All analyses were completed with the patient as the unit of analysis. Each patient had his/her own medical home score, even if they shared a physician. This approach reflects the concept that the medical home experience can validly vary even among patients of the same physician or clinic. Because patients were nested within physicians, we estimated our sample size to account for clustering, and examined the necessity of accounting for clustering in our analysis using the intraclass correlation coefficient (ICC) of the total medical home score. The ICC describes the extent to which responses are correlated among patients seeing the same physicians. In this case, the ICC was 0.20, which is a moderate correlation, suggesting that patients of the same physician reported primary care similarly (although not identically), so we adjusted for clustering using survey procedures in Stata13.

Descriptive statistics were obtained for the independent measures and the dependent measures. Next, we examined differences in medical home scores and demographics among categories of the EQ-5D score, dichotomized at the 50th percentile, and the ordinal three-level EQ-5D domains and general health status. To test significance, t tests were used to compare medical home mean scores across the dichotomized EQ-5D index, and post hoc means tests (and F-statistics) were used to compare the mean medical home scores across the ordinal EQ-5D domains and general health status. Chi-squared tests were used to test the relationship between all health measures and the demographics.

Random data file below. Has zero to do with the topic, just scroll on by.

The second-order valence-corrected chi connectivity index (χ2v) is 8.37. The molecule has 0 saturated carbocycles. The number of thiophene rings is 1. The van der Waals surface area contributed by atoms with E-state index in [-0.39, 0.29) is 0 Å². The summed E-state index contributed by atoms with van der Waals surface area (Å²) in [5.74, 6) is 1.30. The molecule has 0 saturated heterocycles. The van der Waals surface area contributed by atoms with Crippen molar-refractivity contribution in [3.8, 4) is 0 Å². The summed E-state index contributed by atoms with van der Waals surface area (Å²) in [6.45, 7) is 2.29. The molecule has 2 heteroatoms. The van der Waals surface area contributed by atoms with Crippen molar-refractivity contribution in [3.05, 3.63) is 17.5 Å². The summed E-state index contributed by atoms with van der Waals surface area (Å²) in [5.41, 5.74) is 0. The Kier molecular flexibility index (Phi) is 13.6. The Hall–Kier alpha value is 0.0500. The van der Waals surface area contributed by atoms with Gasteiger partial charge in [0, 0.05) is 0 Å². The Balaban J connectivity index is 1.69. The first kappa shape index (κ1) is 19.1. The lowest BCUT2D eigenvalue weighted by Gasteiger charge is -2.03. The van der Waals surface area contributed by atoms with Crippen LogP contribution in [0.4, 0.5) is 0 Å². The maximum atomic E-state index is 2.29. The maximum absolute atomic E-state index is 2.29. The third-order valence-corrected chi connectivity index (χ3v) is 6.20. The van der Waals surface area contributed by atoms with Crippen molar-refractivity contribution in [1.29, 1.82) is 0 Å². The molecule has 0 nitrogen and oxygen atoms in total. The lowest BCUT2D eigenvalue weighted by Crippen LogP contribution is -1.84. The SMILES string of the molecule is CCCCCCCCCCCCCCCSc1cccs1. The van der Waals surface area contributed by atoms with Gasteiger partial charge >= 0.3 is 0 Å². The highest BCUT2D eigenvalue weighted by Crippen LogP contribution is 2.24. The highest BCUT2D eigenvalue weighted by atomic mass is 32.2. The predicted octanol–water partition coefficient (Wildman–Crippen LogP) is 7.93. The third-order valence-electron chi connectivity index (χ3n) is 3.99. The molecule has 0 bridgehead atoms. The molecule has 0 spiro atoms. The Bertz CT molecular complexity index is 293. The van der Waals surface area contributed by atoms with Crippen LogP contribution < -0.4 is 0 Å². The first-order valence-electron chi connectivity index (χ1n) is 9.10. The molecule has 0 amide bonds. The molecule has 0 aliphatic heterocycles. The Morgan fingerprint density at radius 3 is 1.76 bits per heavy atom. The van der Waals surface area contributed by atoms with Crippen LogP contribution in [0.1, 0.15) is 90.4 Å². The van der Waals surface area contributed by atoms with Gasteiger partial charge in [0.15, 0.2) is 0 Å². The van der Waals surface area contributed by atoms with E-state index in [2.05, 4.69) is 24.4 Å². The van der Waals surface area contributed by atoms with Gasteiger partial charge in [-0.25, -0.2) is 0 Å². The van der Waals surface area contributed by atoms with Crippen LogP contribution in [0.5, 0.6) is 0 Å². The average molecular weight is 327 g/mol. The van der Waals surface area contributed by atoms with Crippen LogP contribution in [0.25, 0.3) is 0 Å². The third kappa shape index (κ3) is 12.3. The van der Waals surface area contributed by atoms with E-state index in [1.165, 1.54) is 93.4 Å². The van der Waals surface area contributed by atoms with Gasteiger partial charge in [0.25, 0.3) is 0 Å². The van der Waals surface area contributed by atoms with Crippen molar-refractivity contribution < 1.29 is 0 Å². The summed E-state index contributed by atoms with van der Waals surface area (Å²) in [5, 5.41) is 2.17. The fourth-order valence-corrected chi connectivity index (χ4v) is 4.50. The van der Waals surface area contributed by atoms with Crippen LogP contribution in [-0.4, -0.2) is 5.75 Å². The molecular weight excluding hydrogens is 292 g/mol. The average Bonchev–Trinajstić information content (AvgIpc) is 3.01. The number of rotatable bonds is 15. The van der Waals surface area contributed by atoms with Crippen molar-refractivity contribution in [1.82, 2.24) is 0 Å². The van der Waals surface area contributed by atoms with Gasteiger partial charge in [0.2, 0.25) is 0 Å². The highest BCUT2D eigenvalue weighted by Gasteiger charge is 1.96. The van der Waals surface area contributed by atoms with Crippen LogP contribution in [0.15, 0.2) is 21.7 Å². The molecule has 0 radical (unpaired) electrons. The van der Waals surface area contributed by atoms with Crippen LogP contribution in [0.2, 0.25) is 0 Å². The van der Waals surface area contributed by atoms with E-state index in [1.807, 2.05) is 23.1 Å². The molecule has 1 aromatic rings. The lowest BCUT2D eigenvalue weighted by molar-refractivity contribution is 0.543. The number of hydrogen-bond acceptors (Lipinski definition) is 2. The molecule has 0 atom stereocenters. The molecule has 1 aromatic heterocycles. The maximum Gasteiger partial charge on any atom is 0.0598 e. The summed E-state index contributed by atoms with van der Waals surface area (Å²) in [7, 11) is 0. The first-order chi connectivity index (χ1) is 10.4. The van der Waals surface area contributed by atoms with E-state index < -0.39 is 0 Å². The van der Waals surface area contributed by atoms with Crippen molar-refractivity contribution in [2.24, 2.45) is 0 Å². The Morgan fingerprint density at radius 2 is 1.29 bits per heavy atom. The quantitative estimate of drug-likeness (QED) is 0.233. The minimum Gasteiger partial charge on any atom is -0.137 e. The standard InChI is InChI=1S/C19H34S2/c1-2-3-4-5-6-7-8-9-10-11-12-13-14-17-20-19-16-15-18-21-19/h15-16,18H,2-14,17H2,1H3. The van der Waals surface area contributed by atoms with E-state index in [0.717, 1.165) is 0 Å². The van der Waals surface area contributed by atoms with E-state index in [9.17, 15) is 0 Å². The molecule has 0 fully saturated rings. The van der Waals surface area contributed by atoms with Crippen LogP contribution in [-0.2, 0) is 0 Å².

Next, two multivariable linear regressions of medical home on the EQ-5D index were performed—one for the total medical home score and then one for the seven medical home features entered simultaneously—both while controlling for study covariates. A set of ordered logistic regressions were performed for the ordinal EQ-5D dimensions and general health status. The ordered odds ratio (OR) is interpreted as the average likelihood of moving between the levels of an ordinal dependent measure. An ordered OR greater than 1.0 would reflect the average odds of moving up one response category of the three (e.g., from no problem to moderate, or from moderate to severe).

Finally, because the sample was heavily female and Hispanic, and because these groups may use health care differently than their counterparts, we examined the potential for the relationship between the total medical home score and HRQOL to vary according to these factors. Where interaction terms were significant (gender), separate regressions for men and women were run. Figure 1 shows the plot of the interaction effect using a graph of fitted values (i.e., the slope of the relationship between the medical home score and EQ-5D index, adjusted for our covariates).

Fig. 1
figure 1

Variation by gender in the relationship of the total medical home score with the EQ-5D index, adjusted for the study covariates


Data collection was completed between June 2012 and May 2013. A total of 540 patient interviews were completed by telephone in Spanish (55.3 %), English (43.7 %), and Mandarin or Armenian (1 %). The most conservative response rate (56.9 %) was calculated as the total completed patient interviews (n = 540) of all patients sampled (n = 949). About one-fifth of all patients sampled had an incorrect phone number and address (n = 165) and were not considered usable. The response rate among just the usable listings (i = 784) was 68.9 %. Among patients that we reached and spoke with (i = 635), the response rate was 85.0 %.